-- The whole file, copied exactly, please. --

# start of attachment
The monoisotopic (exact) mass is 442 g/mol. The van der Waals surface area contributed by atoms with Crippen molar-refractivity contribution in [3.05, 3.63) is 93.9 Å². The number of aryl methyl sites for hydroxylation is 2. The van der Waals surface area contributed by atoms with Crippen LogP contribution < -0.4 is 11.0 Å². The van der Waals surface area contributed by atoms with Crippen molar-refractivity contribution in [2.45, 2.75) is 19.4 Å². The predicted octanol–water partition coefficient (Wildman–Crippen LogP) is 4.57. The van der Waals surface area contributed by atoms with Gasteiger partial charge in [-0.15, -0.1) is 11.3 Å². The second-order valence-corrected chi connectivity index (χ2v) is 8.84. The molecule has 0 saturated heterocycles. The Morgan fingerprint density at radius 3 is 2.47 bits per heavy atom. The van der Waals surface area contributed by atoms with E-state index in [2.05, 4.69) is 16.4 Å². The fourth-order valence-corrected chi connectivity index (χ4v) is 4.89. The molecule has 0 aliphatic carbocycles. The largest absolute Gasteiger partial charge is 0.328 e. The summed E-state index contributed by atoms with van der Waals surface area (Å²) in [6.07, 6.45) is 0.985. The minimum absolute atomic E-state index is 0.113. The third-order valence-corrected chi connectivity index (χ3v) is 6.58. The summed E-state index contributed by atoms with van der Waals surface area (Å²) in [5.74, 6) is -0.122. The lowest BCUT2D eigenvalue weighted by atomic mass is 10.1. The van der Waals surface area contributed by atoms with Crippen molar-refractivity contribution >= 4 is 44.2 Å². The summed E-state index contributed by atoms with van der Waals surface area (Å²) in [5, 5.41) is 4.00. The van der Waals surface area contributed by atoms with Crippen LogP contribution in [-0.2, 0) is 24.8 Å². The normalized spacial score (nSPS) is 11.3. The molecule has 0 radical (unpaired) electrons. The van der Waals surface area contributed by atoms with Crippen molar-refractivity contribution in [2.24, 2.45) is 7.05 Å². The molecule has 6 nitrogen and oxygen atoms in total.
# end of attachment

The monoisotopic (exact) mass is 442 g/mol. The van der Waals surface area contributed by atoms with Crippen molar-refractivity contribution in [3.05, 3.63) is 93.9 Å². The number of aryl methyl sites for hydroxylation is 2. The van der Waals surface area contributed by atoms with Crippen LogP contribution < -0.4 is 11.0 Å². The van der Waals surface area contributed by atoms with Crippen molar-refractivity contribution in [2.45, 2.75) is 19.4 Å². The predicted octanol–water partition coefficient (Wildman–Crippen LogP) is 4.57. The van der Waals surface area contributed by atoms with Gasteiger partial charge in [-0.15, -0.1) is 11.3 Å². The second-order valence-corrected chi connectivity index (χ2v) is 8.84. The molecule has 0 saturated heterocycles. The Morgan fingerprint density at radius 3 is 2.47 bits per heavy atom. The van der Waals surface area contributed by atoms with E-state index in [2.05, 4.69) is 16.4 Å². The fourth-order valence-corrected chi connectivity index (χ4v) is 4.89. The molecule has 0 aliphatic carbocycles. The largest absolute Gasteiger partial charge is 0.328 e. The summed E-state index contributed by atoms with van der Waals surface area (Å²) in [6.07, 6.45) is 0.985. The minimum absolute atomic E-state index is 0.113. The third-order valence-corrected chi connectivity index (χ3v) is 6.58. The summed E-state index contributed by atoms with van der Waals surface area (Å²) in [5.74, 6) is -0.122. The lowest BCUT2D eigenvalue weighted by atomic mass is 10.1. The van der Waals surface area contributed by atoms with Crippen molar-refractivity contribution >= 4 is 44.2 Å². The summed E-state index contributed by atoms with van der Waals surface area (Å²) in [5, 5.41) is 4.00. The van der Waals surface area contributed by atoms with Crippen LogP contribution in [-0.2, 0) is 24.8 Å². The normalized spacial score (nSPS) is 11.3. The molecule has 0 radical (unpaired) electrons. The van der Waals surface area contributed by atoms with Crippen molar-refractivity contribution in [2.24, 2.45) is 7.05 Å². The molecule has 6 nitrogen and oxygen atoms in total.